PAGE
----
A quality analyst can often suggest an appropriate tolerance for the known defects for your product. But it is finally up to you as a buyer to specify your tolerance for any type of quality defect.

Often, importers list their tolerance and defect classification in a document known as the Quality Control, also called the QC checklist. A QC checklist typically includes various information such as on-site testing procedures, packaging requirements, and required inspection equipment.

This document should include a detailed list of common and known defects of quality with your type of product.

Although accounting for every single attribute defect is not possible, but the higher the list of potential defects that you provide, the more likely your supplier is to take into account your tolerance. Your quality inspection engineer is also more likely to apply the same standard when checking the products against a complete standard checklist.

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A faulty classification list looks like the example given below for shoes:

This kind of defect classification information may help in:

  • Improve the ability of your suppliers to correct and self-identify quality defects before the external inspection
  • Make sure more precise inspection results that match the tolerance and expectations of your quality.
  • Reduce any cases of “pending” results reported by the quality inspectors due to unclear quality tolerance

This defect classification list may include about 20 or 30 different types of defects that depend on your product type. The more information you can provide, the better your quality analyst team & supplier will be prepared.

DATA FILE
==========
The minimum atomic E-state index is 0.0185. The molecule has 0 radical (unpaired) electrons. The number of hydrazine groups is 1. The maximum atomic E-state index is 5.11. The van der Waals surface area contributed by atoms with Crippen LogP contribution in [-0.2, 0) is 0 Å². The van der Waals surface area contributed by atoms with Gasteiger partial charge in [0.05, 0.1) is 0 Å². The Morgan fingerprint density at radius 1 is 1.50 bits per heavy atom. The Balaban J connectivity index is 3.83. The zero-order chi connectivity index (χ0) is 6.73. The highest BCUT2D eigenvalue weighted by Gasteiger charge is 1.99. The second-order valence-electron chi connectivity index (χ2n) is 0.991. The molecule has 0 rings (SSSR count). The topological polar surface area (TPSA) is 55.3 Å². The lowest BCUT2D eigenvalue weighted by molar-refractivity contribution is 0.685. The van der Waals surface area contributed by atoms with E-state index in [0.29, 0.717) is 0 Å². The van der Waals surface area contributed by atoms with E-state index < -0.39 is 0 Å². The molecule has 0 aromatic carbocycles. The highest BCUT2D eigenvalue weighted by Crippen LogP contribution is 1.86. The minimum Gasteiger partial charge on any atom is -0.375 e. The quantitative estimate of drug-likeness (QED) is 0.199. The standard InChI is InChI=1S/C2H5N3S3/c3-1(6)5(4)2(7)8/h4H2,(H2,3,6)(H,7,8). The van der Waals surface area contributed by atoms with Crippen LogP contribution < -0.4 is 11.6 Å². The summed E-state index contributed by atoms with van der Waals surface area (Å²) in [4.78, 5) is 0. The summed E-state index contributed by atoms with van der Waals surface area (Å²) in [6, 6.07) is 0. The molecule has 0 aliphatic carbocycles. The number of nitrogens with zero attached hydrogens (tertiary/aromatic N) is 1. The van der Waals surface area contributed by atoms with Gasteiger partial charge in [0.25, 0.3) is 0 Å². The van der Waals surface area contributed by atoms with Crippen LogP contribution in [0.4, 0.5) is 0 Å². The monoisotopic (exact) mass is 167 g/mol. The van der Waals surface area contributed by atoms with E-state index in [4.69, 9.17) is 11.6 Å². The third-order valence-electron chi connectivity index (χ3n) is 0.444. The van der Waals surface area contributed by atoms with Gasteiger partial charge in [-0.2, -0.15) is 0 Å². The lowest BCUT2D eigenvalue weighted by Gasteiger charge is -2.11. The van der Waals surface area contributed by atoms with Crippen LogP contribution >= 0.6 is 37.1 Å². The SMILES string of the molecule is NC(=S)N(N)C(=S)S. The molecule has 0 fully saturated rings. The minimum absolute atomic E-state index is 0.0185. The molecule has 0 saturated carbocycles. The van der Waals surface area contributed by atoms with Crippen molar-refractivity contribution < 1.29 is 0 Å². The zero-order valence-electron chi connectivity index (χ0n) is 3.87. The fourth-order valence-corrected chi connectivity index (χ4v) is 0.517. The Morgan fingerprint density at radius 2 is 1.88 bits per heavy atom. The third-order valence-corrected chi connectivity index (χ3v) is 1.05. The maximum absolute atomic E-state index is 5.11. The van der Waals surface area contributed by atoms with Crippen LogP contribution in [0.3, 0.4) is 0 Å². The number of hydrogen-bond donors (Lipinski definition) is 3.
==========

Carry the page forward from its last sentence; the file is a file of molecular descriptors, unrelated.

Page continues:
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How to address quality defects with your products

Precisely identifying quality defects in the order before the shipment is crucial to ensure that your goods meet your customers’ expectations.

There are various third party inspection companies that can inspect your order and report to you the type and number of defects found in the sample size inspected. All their reports will usually show you the total defects, which are compared to the number of accepted defects based on the tolerance level.

If the number of defects exceeds the allowed number, the command will fail inspection. As you can see in the section given below, this command will fail inspection due to the number of defects which is smaller than the allowed number:

Although this command will fail inspection based on the AQL standard, it is up to you whether to ship that particular order or not. You may want to address any quality defects before approving shipment. In order to correct product defects found in your order during the entire inspection process, you can:

  • Ask the supplier to correct all issues related to quality through product production or repair of replacement goods
  • Re-inspection in order to fix or remove product defects
  • Chargeback the supplier for any re-inspection as well as quality issues if you have previously set this condition as part of the agreement with them
  • You can destroy any quality failed goods in order to prevent defective goods from reaching your clients through the gray market

And you should remember to continuously update the classifications of your defect in order to add new quality defects or to adjust your tolerance for new orders. Updating your quality checklist can help you prevent the recurrence of known quality defects in your received product shipments.